In Romeo and Juliet, is there a simile showing how they long for each other but they can't be together due to their families' feud? 

Expert Answers
emilyknight7 eNotes educator| Certified Educator
It seems that the best place to look for such an example would be the first balcony scene, in Act 2, Scene 2, before Romeo and Juliet have decided to pursue their love for one another. A close example would be the famous "rose by any other name" line that Juliet speaks out to what she thinks is the empty night:
"That which we call a rose
By any other word would smell as sweet.
So Romeo would, were he not Romeo called,
Retain that dear perfection" (2.2.43-46)
This example is really more of a metaphor than a simile, since it doesn't use the words "like" or "as" (though the word "so" in this case is basically the same thing). Still, it compares how a rose would still smell the same if we called it something else, just as Romeo would be the same person even if he had a different name. She is saying this, of course, because with a different name, he would belong to a different family and they could be together.
Another example comes in the next scene, when Romeo comes to Friar Lawrence to ask for his help. He explains the situation to him (confusingly), saying:
"I have been feasting with mine enemy
Where on a sudden one hath wounded me,
That’s by me wounded. Both our remedies
Within thy help and holy physic lies." (2.3.49-52)
Here he is comparing the love he and Juliet feel for one another to being wounded by each other. This is a common metaphor (sorry, this one isn't a simile either) for love, but it is all the more poignant because he prefaces it with the statement that he was dining with his enemy (the Capulets). This metaphor hints at the problems the family feud will have for Romeo and Juliet without stating them outright. 

Sorry I couldn't find any similes, but hopefully these metaphors work well enough!
squeezebox eNotes educator| Certified Educator

Act 2, scene 2 gives us insight into Juliet's conflict—she loves Romeo but knows the animosity between their families will keep them from being together. In the following lines, she advises Romeo to consider the consequences of their actions.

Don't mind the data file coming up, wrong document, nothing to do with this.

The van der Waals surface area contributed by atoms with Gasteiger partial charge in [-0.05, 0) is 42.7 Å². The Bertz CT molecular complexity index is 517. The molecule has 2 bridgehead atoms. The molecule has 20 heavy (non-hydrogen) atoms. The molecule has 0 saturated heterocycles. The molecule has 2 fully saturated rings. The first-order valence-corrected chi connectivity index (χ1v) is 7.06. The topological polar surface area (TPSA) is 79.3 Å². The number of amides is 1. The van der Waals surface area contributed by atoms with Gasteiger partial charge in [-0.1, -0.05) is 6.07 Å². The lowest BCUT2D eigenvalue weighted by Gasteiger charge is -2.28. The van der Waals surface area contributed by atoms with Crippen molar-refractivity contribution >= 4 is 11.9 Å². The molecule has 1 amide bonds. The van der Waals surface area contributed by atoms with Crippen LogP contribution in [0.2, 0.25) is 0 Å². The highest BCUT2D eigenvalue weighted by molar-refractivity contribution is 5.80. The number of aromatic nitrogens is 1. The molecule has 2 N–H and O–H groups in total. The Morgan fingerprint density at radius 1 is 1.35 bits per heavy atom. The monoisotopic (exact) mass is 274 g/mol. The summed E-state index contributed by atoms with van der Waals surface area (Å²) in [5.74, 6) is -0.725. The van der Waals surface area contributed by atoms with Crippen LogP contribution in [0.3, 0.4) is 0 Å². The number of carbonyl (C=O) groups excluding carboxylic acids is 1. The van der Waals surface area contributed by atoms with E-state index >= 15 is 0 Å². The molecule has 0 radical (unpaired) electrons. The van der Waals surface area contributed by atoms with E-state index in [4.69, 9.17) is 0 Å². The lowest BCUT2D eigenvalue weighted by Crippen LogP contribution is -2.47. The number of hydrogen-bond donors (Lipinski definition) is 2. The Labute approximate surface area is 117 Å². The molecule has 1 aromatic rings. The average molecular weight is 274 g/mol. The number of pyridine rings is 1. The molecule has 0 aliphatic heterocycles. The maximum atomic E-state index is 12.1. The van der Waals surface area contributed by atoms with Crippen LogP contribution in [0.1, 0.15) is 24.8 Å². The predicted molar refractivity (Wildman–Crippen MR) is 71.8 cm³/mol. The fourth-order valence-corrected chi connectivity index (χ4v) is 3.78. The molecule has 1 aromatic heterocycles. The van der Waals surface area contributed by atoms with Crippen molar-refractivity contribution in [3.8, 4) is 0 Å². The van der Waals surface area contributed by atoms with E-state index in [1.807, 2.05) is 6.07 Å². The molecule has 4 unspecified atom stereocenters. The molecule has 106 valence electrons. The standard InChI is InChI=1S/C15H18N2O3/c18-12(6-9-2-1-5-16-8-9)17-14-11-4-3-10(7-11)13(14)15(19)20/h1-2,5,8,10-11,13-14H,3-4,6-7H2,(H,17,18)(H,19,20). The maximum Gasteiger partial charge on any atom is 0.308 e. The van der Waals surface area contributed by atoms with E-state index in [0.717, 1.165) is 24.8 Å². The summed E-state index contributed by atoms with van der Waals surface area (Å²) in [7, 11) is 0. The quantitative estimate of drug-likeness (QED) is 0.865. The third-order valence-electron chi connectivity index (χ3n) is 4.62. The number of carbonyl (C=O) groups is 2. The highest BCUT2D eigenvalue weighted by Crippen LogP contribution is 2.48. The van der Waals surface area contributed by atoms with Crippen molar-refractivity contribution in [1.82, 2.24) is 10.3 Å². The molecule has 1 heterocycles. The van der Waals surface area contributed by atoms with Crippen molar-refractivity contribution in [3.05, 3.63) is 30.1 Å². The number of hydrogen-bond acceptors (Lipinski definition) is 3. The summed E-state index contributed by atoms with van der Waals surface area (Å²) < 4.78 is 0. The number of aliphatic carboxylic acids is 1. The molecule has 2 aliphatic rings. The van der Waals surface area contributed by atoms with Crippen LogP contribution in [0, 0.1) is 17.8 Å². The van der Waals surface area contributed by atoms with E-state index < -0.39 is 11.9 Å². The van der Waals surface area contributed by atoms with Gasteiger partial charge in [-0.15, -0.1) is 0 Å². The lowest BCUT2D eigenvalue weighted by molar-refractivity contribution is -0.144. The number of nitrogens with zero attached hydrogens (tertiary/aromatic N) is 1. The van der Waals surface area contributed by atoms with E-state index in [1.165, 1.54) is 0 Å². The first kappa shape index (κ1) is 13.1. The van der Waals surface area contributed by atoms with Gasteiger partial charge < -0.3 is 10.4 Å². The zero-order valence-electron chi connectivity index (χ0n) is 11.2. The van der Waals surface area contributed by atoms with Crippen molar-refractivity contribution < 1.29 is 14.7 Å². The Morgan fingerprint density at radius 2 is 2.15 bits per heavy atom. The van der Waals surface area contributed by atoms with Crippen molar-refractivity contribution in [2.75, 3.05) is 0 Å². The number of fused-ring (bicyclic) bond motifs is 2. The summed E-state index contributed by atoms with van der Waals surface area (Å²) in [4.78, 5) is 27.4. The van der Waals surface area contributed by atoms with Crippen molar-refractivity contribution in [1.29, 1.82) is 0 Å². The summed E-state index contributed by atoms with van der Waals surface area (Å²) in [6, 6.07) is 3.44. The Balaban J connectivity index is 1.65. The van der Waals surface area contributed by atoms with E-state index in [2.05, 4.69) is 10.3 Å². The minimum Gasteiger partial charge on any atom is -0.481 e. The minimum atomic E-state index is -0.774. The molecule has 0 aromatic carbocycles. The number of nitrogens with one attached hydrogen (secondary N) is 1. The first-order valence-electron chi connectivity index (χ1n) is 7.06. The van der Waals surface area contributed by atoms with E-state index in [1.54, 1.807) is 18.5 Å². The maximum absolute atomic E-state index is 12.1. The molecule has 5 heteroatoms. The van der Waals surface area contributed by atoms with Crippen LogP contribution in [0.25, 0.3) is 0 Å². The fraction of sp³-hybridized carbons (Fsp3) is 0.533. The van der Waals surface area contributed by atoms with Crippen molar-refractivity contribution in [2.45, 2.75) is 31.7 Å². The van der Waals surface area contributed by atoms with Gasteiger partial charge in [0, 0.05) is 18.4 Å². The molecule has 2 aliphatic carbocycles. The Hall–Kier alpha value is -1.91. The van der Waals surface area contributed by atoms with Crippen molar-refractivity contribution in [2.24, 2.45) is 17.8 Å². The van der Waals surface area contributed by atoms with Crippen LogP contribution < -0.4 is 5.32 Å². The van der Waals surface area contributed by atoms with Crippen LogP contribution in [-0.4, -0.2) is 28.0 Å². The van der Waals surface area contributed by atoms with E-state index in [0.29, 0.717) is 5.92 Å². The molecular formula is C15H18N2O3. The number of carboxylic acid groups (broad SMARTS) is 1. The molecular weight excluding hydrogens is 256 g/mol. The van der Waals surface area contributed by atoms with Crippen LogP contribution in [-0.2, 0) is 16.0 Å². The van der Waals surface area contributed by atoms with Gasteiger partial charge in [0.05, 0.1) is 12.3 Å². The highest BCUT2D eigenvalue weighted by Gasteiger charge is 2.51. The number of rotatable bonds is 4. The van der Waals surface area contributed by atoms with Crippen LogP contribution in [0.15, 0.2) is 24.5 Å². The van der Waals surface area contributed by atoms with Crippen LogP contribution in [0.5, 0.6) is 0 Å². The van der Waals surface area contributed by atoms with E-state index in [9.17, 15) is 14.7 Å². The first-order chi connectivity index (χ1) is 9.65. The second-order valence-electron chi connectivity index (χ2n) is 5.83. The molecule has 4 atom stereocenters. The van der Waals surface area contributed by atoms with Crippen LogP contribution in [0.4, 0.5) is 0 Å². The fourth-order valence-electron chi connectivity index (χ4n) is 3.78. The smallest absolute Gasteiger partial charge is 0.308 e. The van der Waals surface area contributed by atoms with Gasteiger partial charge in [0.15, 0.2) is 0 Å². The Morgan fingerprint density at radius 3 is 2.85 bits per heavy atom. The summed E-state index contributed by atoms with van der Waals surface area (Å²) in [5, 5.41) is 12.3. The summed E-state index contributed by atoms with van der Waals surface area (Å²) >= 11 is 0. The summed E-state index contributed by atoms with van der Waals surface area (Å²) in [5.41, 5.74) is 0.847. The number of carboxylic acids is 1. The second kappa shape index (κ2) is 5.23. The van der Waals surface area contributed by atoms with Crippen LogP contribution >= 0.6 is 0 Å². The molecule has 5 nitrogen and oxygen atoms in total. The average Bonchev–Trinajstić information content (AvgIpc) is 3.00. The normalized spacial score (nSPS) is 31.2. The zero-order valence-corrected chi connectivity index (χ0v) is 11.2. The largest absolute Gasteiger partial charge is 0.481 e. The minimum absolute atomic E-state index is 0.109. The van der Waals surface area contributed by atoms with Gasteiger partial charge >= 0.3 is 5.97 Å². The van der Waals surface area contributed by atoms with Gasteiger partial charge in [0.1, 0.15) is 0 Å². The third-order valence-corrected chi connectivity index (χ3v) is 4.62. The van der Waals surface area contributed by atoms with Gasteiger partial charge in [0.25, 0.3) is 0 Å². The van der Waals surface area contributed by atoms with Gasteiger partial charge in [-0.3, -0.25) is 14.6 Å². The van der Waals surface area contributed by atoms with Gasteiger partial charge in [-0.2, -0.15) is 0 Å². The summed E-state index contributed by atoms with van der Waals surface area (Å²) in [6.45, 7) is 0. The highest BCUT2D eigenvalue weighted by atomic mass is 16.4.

Well, do not swear: although I joy in thee,
I have no joy of this contract to-night:
It is too rash, too unadvised, too sudden;
Too like the lightning, which doth cease to be
Ere one can say 'It lightens.' Sweet, good night!

Juliet compares their love to lightning, fearing that it will end before it can even be registered. The pressure of the familial conflict causes Juliet to be cautious at first in her feelings for Romeo. If the hatred between the families did not exist, she could be freer in her love. She finds her joy in Romeo but there is no joy to be found in making impulsive decisions because of the potential consequences.

sraven007 | Student

Romeo wandered into the Capulet's party in Act 1, Scene 5 and he walks in uninvited. When he randomly stumbles upon Juliet he comments to Mercutio regarding her beauty:

"O, she doth teach the torches to burn bright! 

It seems she hangs upon the cheek of night 

As a rich jewel in an Ethiop's ear-

Beauty too rich for use, for earth to dear!" (1.5.42-45)

Here Romeo is using a simile which compares Juliet to a rich jewel hanging in the ear of an Ethiopian (can also be read as very dark skinned individual). Thus, Juliet's beauty stands out againt the night just as a sparkling jewel would stand out in contrast against darker skin. But Romeo's moment to gaze at his new-found love is contrasted with Tybalt declaring to other Capulets that Romeo should not even be at the party be because he is a Montague,  which foreshadows the conflict that Romeo and Tybalt have in Act 3.